For the rebuilding New York Rangers, things haven’t gotten too expensive just yet.
Sure, the Blueshirts’ payroll next season will be a bit tight, thanks in part to ugly buyouts and potential bonus payments to some of the club’s promising young players on entry-level contracts. Yet, the salary-cap situation improves considerably the following season – space that will be much-needed as the Rangers presumably start to lock up a good portion of a future core.
The Rangers, however, already know who three of those players are. As such, they’ll be expected to play a central role in the team’s return to playoff contention. And perhaps not coincidentally, that trio possesses three of the best contracts on the Rangers’ payroll – despite the wide range in annual average value amongst the group.
Here’s a look at the Blueshirts’ most advantageous pacts for the upcoming season:
The No. 1 center’s deal isn’t just the best bargain on the Rangers’ roster – it’s among the best in the NHL. Mika Zibanejad has emerged as a star over the past two seasons, making him absurdly underpaid at $5.35 million per for the next two seasons.
Zibanejad has nearly been a point-a-game player since signing a five-year, $26.75 million extension in July 2017 after being robbed from the Ottawa Senators along with a second-round draft pick for Derick Brassard and a seventh-rounder the previous summer, averaging 0.93 points per contest in 211 games. His 30 goals and 44 assists in 2018-19 represented career highs before he reached spectacular new heights this past season.
Zibanejad was arguably the best player in the league at the time of the shutdown due to the pandemic, piling up 23 goals and 15 assists over his final 23 games. That scorching stretch included a five-goal masterpiece capped by an overtime tally in the Rangers’ 6-5 victory over the Washington Capitals on March 5. He completed the season with an astounding 41 goals and 34 assists in 57 games.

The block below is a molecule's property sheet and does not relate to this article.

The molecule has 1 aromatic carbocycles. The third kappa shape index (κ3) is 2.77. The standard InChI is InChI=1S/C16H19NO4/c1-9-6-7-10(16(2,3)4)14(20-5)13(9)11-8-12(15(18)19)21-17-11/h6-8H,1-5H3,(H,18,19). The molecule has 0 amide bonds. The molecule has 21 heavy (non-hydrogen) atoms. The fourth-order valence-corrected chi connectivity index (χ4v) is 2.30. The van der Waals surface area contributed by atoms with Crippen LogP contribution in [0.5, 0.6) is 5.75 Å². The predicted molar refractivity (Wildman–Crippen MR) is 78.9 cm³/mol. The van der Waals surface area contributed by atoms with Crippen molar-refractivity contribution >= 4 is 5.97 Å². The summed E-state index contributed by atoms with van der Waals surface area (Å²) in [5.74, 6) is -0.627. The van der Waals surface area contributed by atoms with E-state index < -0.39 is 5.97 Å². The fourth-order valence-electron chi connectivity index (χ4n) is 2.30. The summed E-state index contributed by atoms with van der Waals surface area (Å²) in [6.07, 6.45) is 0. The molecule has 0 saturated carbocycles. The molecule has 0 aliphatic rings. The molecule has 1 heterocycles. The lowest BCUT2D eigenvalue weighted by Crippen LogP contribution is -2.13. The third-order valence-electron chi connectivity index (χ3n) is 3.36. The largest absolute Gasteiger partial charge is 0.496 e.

The 27-year-old’s rise to bonafide top center status represents one of the great successes of general manager Jeff Gorton’s tenure – which looks even better considering the team-friendly contract on which he’s been playing. Zibanejad should be set to double his current salary when his deal expires after the 2021-22 season. He’ll deserve it, given the bang for the buck he’s delivered the Rangers since arriving four years ago.
The prized free agent of the 2019 offseason chose the Rangers, and he didn’t come cheap. The dynamic left wing is set to make $11.6 million for each of the next six seasons – the kind of financial commitment that makes it tough to manage a roster in the best of times, let alone during an era of flat salary caps thanks to the pandemic.
So why classify this contract as among the Rangers’ best? Because Artemi Panarin earned every penny of it in 2019-20, playing the biggest role in the transformation of the Blueshirts’ offense into a considerably more lethal force. His career highs of 32 goals and 63 assists in the shortened season powered a club that finished fifth in the NHL with 3.33 goals per game, and his versatile, high-energy style lifted the games of his teammates.